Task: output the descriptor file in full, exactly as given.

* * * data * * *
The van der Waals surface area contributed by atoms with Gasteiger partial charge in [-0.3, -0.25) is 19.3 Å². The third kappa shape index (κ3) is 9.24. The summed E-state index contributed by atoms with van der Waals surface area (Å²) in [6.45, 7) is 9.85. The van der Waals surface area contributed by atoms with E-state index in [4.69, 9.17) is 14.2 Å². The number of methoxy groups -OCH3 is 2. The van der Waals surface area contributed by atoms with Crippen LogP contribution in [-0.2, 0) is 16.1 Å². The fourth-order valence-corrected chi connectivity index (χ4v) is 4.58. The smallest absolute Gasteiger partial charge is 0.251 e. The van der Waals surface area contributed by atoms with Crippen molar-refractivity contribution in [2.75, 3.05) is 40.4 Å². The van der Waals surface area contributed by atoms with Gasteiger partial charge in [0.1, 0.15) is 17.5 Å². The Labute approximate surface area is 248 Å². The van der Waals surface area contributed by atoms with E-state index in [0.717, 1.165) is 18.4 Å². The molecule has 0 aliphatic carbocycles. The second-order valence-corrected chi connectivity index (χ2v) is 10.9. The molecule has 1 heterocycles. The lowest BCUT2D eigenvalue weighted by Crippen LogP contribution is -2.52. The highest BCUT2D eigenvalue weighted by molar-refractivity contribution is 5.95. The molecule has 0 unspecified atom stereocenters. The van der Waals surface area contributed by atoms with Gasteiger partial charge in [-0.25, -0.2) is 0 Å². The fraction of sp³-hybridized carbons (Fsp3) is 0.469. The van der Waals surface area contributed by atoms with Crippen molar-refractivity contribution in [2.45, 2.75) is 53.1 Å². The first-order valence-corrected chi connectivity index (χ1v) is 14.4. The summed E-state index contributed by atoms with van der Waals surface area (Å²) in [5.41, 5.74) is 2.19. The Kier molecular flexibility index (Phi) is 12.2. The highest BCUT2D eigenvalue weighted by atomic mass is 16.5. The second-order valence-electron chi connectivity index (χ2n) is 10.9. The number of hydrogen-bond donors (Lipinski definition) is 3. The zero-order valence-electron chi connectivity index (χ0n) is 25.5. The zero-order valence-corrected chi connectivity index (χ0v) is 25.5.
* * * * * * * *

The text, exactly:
The van der Waals surface area contributed by atoms with Gasteiger partial charge in [-0.3, -0.25) is 19.3 Å². The third kappa shape index (κ3) is 9.24. The summed E-state index contributed by atoms with van der Waals surface area (Å²) in [6.45, 7) is 9.85. The van der Waals surface area contributed by atoms with E-state index in [4.69, 9.17) is 14.2 Å². The number of methoxy groups -OCH3 is 2. The van der Waals surface area contributed by atoms with Crippen LogP contribution in [-0.2, 0) is 16.1 Å². The fourth-order valence-corrected chi connectivity index (χ4v) is 4.58. The smallest absolute Gasteiger partial charge is 0.251 e. The van der Waals surface area contributed by atoms with Crippen molar-refractivity contribution in [2.75, 3.05) is 40.4 Å². The van der Waals surface area contributed by atoms with Gasteiger partial charge in [0.1, 0.15) is 17.5 Å². The Labute approximate surface area is 248 Å². The van der Waals surface area contributed by atoms with E-state index in [0.717, 1.165) is 18.4 Å². The molecule has 0 aliphatic carbocycles. The second-order valence-corrected chi connectivity index (χ2v) is 10.9. The molecule has 1 heterocycles. The lowest BCUT2D eigenvalue weighted by Crippen LogP contribution is -2.52. The highest BCUT2D eigenvalue weighted by molar-refractivity contribution is 5.95. The molecule has 0 unspecified atom stereocenters. The van der Waals surface area contributed by atoms with Gasteiger partial charge in [-0.25, -0.2) is 0 Å². The fraction of sp³-hybridized carbons (Fsp3) is 0.469. The van der Waals surface area contributed by atoms with Crippen molar-refractivity contribution in [2.45, 2.75) is 53.1 Å². The first-order valence-corrected chi connectivity index (χ1v) is 14.4. The summed E-state index contributed by atoms with van der Waals surface area (Å²) in [5.41, 5.74) is 2.19. The Kier molecular flexibility index (Phi) is 12.2. The highest BCUT2D eigenvalue weighted by atomic mass is 16.5. The second-order valence-electron chi connectivity index (χ2n) is 10.9. The number of hydrogen-bond donors (Lipinski definition) is 3. The zero-order valence-electron chi connectivity index (χ0n) is 25.5. The zero-order valence-corrected chi connectivity index (χ0v) is 25.5.